A general dentist performs most of the treatments commonly used in dentistry. These oral professionals spend most of their time performing preventative treatments, like tooth cleanings, but they also perform more complex treatments, like root canals. A general dentist also serves as an educator, teaching patients how to properly take care of their teeth and…
When a Dentist Would Recommend Tooth Colored Fillings
When teeth become damaged due to cavities or injury, dentists may use tooth colored fillings, also called composite fillings, to prevent extraction and may even recommend them to their patients instead of traditional silver amalgam material. There are several circumstances that make this natural-looking material more suitable during a tooth repair.
What are composite fillings made of?
Silver amalgam fillings were widely used over the past several decades for tooth repair, and this material, which includes a blend of silver, zinc, copper, and tin, is still in use today. However, advances in dental technology now allow dentists to offer composite fillings, which are made from non-metallic materials, including:
- Plastic blends
- Silica glass
- Ceramic particles
When mixed, this creates a natural-looking resin that dentists can bond with a damaged tooth so the repair is less noticeable. While tooth colored fillings are a popular choice for many patients, dentists may also recommend them for certain procedures because of their possible benefits.
When dentists use composite fillings, the treatment of cavities typically takes less time per appointment because the material shapes easily no matter the size of the cavity. Once the filling is in place, the dentist in attendance hardens the material with an ultraviolet curing light. This makes the process simpler and usually means less time in the dentist's chair for the patient, which may especially benefit patients who experience dental anxiety.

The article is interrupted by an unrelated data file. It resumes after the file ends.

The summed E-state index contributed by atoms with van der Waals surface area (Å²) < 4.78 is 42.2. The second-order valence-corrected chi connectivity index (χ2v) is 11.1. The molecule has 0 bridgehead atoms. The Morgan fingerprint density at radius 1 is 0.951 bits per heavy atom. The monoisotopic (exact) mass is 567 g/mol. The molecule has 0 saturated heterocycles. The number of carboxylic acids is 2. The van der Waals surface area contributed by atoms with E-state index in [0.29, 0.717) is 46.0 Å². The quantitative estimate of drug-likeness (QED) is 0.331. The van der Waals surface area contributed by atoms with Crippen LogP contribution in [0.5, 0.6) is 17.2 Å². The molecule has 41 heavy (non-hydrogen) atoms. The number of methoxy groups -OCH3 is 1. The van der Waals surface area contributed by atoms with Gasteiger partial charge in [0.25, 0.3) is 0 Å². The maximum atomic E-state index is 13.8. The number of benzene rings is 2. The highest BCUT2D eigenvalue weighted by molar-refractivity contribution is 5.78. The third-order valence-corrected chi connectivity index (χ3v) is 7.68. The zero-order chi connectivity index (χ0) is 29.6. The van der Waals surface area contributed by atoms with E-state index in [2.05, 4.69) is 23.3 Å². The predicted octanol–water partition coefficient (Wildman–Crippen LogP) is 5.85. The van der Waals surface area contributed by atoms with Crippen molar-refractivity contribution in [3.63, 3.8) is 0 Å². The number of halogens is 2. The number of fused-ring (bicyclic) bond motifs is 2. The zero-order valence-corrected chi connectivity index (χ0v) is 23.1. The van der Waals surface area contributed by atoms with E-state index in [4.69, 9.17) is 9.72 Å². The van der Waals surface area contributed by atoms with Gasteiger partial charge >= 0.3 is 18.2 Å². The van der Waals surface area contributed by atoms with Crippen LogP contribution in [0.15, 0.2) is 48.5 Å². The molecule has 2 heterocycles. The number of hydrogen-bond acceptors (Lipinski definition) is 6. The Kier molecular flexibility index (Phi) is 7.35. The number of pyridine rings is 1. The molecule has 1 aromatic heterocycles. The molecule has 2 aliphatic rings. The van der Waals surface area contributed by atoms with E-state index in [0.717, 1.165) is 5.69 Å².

A more natural appearance
Dentists may recommend composite fillings for patients who want a more natural solution for teeth damaged by cavities or accidents. This is especially important for teeth that are visible when a patient smiles, as tooth colored fillings are difficult to see, even close up. For example, a dentist may recommend this type of filling to a patient with a chipped front tooth, as the composite resin can be shaped to replace the missing piece and then bonded with the rest of the tooth to complete the repair.
Dentists may recommend composite fillings to patients who want a durable and long-lasting option for their teeth. When patients brush and floss properly after receiving this filling, they can expect it to last for well over a decade. If a filling requires a touch-up after that time, the nature of the fillings can make this a simple procedure.
Lower risk of tooth material loss
When dentists use metal amalgam fillings to repair a cavity, they may have to remove more of a tooth's surface to place the material. In contrast, composite fillings bond to the teeth, allowing dentists to fill a cavity without having to remove additional areas of the tooth to make room for the filling.
Dental patients have a variety of choices for their filling material, but dentists may recommend composite material depending on the type of repair needed and the type of aesthetic the patient desires. From fixing cavities to restoring chipped or broken teeth, composite fillings offer an array of benefits when it comes to creating a healthy, beautiful smile.
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